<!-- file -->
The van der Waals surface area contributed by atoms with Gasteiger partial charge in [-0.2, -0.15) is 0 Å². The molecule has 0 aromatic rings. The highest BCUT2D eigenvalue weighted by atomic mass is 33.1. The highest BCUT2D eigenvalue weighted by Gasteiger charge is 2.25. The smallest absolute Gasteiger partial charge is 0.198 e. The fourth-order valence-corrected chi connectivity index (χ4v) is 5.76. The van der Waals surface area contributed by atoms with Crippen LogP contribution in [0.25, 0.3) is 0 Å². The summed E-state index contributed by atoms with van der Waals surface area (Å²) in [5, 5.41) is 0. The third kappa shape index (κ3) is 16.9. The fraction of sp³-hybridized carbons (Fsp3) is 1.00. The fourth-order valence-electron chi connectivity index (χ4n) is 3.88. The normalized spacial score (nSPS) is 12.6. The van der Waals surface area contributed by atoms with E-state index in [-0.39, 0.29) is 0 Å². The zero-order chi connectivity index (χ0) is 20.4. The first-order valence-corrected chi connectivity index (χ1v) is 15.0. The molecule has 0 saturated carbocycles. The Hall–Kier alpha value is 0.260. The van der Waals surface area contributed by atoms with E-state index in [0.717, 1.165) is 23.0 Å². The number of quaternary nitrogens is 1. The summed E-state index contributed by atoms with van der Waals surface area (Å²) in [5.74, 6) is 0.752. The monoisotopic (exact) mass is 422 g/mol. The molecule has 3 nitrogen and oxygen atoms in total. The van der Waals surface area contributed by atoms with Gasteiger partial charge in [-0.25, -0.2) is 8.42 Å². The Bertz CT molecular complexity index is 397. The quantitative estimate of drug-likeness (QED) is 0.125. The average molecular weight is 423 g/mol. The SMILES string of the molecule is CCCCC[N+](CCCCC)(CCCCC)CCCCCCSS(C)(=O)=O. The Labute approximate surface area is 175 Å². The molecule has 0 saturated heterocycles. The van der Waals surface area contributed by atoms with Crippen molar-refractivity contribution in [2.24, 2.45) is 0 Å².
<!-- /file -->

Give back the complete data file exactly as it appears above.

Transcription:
The van der Waals surface area contributed by atoms with Gasteiger partial charge in [-0.2, -0.15) is 0 Å². The molecule has 0 aromatic rings. The highest BCUT2D eigenvalue weighted by atomic mass is 33.1. The highest BCUT2D eigenvalue weighted by Gasteiger charge is 2.25. The smallest absolute Gasteiger partial charge is 0.198 e. The fourth-order valence-corrected chi connectivity index (χ4v) is 5.76. The van der Waals surface area contributed by atoms with Crippen LogP contribution in [0.25, 0.3) is 0 Å². The summed E-state index contributed by atoms with van der Waals surface area (Å²) in [5, 5.41) is 0. The third kappa shape index (κ3) is 16.9. The fraction of sp³-hybridized carbons (Fsp3) is 1.00. The fourth-order valence-electron chi connectivity index (χ4n) is 3.88. The normalized spacial score (nSPS) is 12.6. The van der Waals surface area contributed by atoms with E-state index in [-0.39, 0.29) is 0 Å². The zero-order chi connectivity index (χ0) is 20.4. The first-order valence-corrected chi connectivity index (χ1v) is 15.0. The molecule has 0 saturated carbocycles. The Hall–Kier alpha value is 0.260. The van der Waals surface area contributed by atoms with E-state index in [0.717, 1.165) is 23.0 Å². The number of quaternary nitrogens is 1. The summed E-state index contributed by atoms with van der Waals surface area (Å²) in [5.74, 6) is 0.752. The monoisotopic (exact) mass is 422 g/mol. The molecule has 3 nitrogen and oxygen atoms in total. The van der Waals surface area contributed by atoms with Gasteiger partial charge in [-0.25, -0.2) is 8.42 Å². The Bertz CT molecular complexity index is 397. The quantitative estimate of drug-likeness (QED) is 0.125. The average molecular weight is 423 g/mol. The SMILES string of the molecule is CCCCC[N+](CCCCC)(CCCCC)CCCCCCSS(C)(=O)=O. The Labute approximate surface area is 175 Å². The molecule has 0 saturated heterocycles. The van der Waals surface area contributed by atoms with Crippen molar-refractivity contribution in [2.24, 2.45) is 0 Å².